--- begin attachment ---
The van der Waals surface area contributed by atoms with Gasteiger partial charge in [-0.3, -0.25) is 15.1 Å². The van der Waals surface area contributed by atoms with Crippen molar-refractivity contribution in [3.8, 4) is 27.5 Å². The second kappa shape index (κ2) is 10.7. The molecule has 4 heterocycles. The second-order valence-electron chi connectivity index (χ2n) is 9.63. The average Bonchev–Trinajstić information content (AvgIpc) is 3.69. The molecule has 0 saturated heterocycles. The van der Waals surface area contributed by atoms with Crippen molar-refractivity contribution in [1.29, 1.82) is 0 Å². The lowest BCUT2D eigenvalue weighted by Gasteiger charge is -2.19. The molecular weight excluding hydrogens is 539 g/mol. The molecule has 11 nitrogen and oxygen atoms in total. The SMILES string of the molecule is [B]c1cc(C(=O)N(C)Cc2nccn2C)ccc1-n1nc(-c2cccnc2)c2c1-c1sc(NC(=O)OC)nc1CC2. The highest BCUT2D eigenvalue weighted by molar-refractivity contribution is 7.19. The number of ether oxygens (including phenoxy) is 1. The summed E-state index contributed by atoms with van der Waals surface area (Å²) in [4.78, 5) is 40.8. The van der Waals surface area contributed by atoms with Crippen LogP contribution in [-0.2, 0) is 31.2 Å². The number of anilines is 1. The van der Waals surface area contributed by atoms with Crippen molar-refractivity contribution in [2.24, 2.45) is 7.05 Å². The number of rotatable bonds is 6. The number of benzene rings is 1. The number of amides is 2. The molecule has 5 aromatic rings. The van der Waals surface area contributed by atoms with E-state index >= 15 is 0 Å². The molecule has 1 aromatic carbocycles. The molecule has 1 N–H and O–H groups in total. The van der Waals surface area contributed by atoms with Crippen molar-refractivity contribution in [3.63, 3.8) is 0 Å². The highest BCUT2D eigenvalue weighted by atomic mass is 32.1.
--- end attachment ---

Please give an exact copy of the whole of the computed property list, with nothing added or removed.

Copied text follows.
The van der Waals surface area contributed by atoms with Gasteiger partial charge in [-0.3, -0.25) is 15.1 Å². The van der Waals surface area contributed by atoms with Crippen molar-refractivity contribution in [3.8, 4) is 27.5 Å². The second kappa shape index (κ2) is 10.7. The molecule has 4 heterocycles. The second-order valence-electron chi connectivity index (χ2n) is 9.63. The average Bonchev–Trinajstić information content (AvgIpc) is 3.69. The molecule has 0 saturated heterocycles. The van der Waals surface area contributed by atoms with Crippen molar-refractivity contribution in [1.29, 1.82) is 0 Å². The lowest BCUT2D eigenvalue weighted by Gasteiger charge is -2.19. The molecular weight excluding hydrogens is 539 g/mol. The molecule has 11 nitrogen and oxygen atoms in total. The SMILES string of the molecule is [B]c1cc(C(=O)N(C)Cc2nccn2C)ccc1-n1nc(-c2cccnc2)c2c1-c1sc(NC(=O)OC)nc1CC2. The highest BCUT2D eigenvalue weighted by molar-refractivity contribution is 7.19. The number of ether oxygens (including phenoxy) is 1. The summed E-state index contributed by atoms with van der Waals surface area (Å²) in [4.78, 5) is 40.8. The van der Waals surface area contributed by atoms with Crippen LogP contribution in [-0.2, 0) is 31.2 Å². The number of anilines is 1. The van der Waals surface area contributed by atoms with Crippen molar-refractivity contribution in [2.24, 2.45) is 7.05 Å². The number of rotatable bonds is 6. The number of benzene rings is 1. The number of amides is 2. The molecule has 5 aromatic rings. The van der Waals surface area contributed by atoms with E-state index >= 15 is 0 Å². The molecule has 1 aromatic carbocycles. The molecule has 1 N–H and O–H groups in total. The van der Waals surface area contributed by atoms with Crippen molar-refractivity contribution in [3.63, 3.8) is 0 Å². The highest BCUT2D eigenvalue weighted by atomic mass is 32.1.